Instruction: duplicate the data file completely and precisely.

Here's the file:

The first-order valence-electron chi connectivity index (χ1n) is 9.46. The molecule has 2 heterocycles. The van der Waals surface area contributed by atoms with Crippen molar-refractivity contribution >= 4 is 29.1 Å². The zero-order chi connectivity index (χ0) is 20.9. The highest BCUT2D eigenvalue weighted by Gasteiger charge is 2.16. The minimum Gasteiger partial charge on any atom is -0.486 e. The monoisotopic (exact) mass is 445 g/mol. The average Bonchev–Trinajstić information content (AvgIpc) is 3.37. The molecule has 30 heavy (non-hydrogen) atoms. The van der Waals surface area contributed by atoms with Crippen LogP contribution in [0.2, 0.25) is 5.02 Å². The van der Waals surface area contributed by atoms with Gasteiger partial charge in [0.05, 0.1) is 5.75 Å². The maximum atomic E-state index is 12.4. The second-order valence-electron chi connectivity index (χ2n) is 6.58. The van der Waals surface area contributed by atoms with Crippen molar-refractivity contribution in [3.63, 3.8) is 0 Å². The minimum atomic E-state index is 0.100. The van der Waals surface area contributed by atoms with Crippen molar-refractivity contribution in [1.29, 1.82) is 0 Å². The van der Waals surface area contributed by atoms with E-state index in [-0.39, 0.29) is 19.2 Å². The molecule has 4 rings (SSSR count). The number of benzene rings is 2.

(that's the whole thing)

The first-order valence-electron chi connectivity index (χ1n) is 9.46. The molecule has 2 heterocycles. The van der Waals surface area contributed by atoms with Crippen molar-refractivity contribution >= 4 is 29.1 Å². The zero-order chi connectivity index (χ0) is 20.9. The highest BCUT2D eigenvalue weighted by Gasteiger charge is 2.16. The minimum Gasteiger partial charge on any atom is -0.486 e. The monoisotopic (exact) mass is 445 g/mol. The average Bonchev–Trinajstić information content (AvgIpc) is 3.37. The molecule has 30 heavy (non-hydrogen) atoms. The van der Waals surface area contributed by atoms with Crippen LogP contribution in [0.2, 0.25) is 5.02 Å². The van der Waals surface area contributed by atoms with Gasteiger partial charge in [0.05, 0.1) is 5.75 Å². The maximum atomic E-state index is 12.4. The second-order valence-electron chi connectivity index (χ2n) is 6.58. The van der Waals surface area contributed by atoms with Crippen molar-refractivity contribution in [3.63, 3.8) is 0 Å². The minimum atomic E-state index is 0.100. The van der Waals surface area contributed by atoms with Crippen molar-refractivity contribution in [1.29, 1.82) is 0 Å². The van der Waals surface area contributed by atoms with E-state index in [-0.39, 0.29) is 19.2 Å². The molecule has 4 rings (SSSR count). The number of benzene rings is 2.